Source: Yahoo News Photo Staff

Roshan mobile company employees leave the site of a suicide attack in Kabul, Afghanistan, Wednesday, May 31, 2017. (AP Photos/Massoud Hossaini)

Source: Yahoo News Photo Staff

Source: Yahoo News Photo Staff

People carry an injured man after a suicide attack in Kabul, Afghanistan, Wednesday, May 31, 2017. (AP Photo/Rahmat Gul)

Source: Yahoo News Photo Staff

Afghanistan’s military helicopter flies over the site of a suicide attack in Kabul, Afghanistan, Wednesday, May 31, 2017. (AP Photos/Massoud Hossaini)

Source: Yahoo News Photo Staff

Afghan men assist a wounded man at the site of a car bomb attack in Kabul on May 31, 2017. (Shah Marai/AFP/Getty Images)

Source: Yahoo News Photo Staff

Men move an injured man to a hospital after a blast in Kabul, Afghanistan May 31, 2017. (Mohammad Ismail/Reuters)

Source: Yahoo News Photo Staff

A medic runs to the site of a suicide attack in Kabul, Afghanistan, Wednesday, May 31, 2017. (AP Photos/Massoud Hossaini)

Source: Yahoo News Photo Staff

A wounded man lies on the ground at the site of a blast in Kabul, Afghanistan May 31, 2017. (Omar Sobhani/Reuters)

Source: Yahoo News Photo Staff

An injured man arrives at a hospital after a blast in Kabul, Afghanistan May 31, 2017. (Mohammad Ismail/Reuters)

Source: Yahoo News Photo Staff

Damaged cars are seen at the site of a blast in Kabul, Afghanistan May 31, 2017. (Omar Sobhani/Reuters)

Source: Yahoo News Photo Staff

An Injured Afghan man walks on the street near a hospital after a blast in Kabul, Afghanistan May 31, 2017. (Omar Sobhani/Reuters)

Source: Yahoo News Photo Staff

A woman sits outside a hospital after a blast in Kabul, Afghanistan May 31, 2017. (Mohammad Ismail/Reuters)

Source: Yahoo News Photo Staff

Source: Yahoo News Photo Staff

Damaged cars are seen after a blast at the site of the incident in Kabul, Afghanistan May 31, 2017. (Omar Sobhani/Reuters)

Source: Yahoo News Photo Staff

Injured Afghan men arrive at a hospital after a blast in Kabul, Afghanistan May 31, 2017.(Mohammad Ismail/Reuters)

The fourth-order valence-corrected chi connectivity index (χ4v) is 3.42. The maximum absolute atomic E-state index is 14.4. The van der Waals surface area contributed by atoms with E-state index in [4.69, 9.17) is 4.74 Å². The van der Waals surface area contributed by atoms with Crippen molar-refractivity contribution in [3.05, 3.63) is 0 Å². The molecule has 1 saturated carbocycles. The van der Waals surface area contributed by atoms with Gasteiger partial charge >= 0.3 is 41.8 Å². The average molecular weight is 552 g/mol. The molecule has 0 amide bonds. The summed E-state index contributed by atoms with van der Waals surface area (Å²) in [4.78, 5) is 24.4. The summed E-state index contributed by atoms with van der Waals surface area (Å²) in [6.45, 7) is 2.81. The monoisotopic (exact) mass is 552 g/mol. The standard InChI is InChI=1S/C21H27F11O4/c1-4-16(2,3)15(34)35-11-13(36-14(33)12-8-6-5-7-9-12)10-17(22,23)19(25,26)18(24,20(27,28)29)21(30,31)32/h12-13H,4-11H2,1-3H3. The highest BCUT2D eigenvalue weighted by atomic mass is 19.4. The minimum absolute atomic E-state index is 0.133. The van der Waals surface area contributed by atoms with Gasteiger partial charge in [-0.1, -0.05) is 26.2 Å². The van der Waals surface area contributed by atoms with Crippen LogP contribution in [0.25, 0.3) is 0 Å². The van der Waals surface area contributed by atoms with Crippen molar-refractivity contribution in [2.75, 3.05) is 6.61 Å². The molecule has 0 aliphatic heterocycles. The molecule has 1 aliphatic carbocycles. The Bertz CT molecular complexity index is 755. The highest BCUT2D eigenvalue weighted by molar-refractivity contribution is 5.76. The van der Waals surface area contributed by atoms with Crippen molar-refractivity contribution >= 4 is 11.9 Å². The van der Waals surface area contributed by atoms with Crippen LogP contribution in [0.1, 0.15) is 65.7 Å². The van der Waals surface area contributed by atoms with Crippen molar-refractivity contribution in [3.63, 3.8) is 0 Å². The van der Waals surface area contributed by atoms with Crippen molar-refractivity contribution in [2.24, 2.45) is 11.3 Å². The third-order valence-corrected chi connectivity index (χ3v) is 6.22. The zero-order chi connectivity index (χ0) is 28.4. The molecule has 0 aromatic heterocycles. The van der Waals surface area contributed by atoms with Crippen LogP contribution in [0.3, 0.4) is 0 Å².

Source: Yahoo News Photo Staff

Damaged cars are seen after a blast in Kabul, Afghanistan May 31, 2017. (Omar Sobhani/Reuters)

Source: Yahoo News Photo Staff

Relatives of Afghan victims mourn outside a hospital after a blast in Kabul, Afghanistan May 31, 2017. (Omar Sobhani/Reuters)

Source: Yahoo News Photo Staff

An injured man arrives to a hospital after a blast in Kabul, Afghanistan May 31, 2017. (Mohammad Ismail/Reuters)

Source: Yahoo News Photo Staff

Smoke rises from the site of a blast in Kabul, Afghanistan May 31, 2017. (Hamid Sayedi/Reuters)

Source: Yahoo News Photo Staff

Map showing location of blast in Kabul on May 31, 2017. (Reuters)

Source: Yahoo News Photo Staff

SS-Obersturmführer Rudolf von Ribbentrop, the son of the German Foreign Minister Joachim von Ribbentrop, received on 15 July 1943 the Knight’s Cross for his actions and determination during the Battle of Kursk. . On 12 July Ribbentrop’s tanks were attacked by a large group of T-34s. As the range reduced to less than 175m (200yd) the effectiveness of the German guns was neutralized. Ribbentrop and his crew succeeded in destroying, for that day alone, 14 Soviet tanks.

Danger of war, Germany warns after Trump's move on Iran nuclear deal

BERLIN, Oct 14 (Reuters) - If the United States terminates the Iran nuclear deal or reimposes sanctions on Tehran it could result in Iran developing nuclear weapons and raise the danger of war close to Europe, Germany’s foreign minister said on Saturday.

U.S. President Donald Trump refused on Friday to formally certify that Tehran was complying with the 2015 accord even though international inspectors say it is. He warned he might ultimately terminate the agreement.

German Foreign Minister Sigmar Gabriel told Deutschlandfunk radio that Trump had sent a “difficult and dangerous signal” when the U.S. administration was also dealing with the North Korea nuclear crisis.

“My big concern is that what is happening in Iran or with Iran from the U.S. perspective will not remain an Iranian issue but many others in the world will consider whether they themselves should acquire nuclear weapons too given that such agreements are being destroyed,” Gabriel said.

“And then our children and grandchildren will grow up in a very dangerous world,” he said.

He said if the United States terminated the deal or if sanctions were reimposed on Tehran, it would give Iranian hardliners, who are against negotiations with the West, the upper hand.

“Then they might revert to developing nuclear weapons,” Gabriel said, adding Israel would not tolerate that and “then we will be back where we were 10, 12 years ago with the danger of war relatively close to Europe”.

He urged the United States not to endanger the security of its allies and its own people for domestic policy reasons.

Hailed by Trump’s predecessor Barack Obama as key to stopping Iran from building a nuclear bomb, the deal was also signed by China, France, Russia, Britain, Germany and the European Union.

European allies have warned of a split with Washington over the nuclear agreement and say that putting it in limbo undermines U.S. credibility abroad.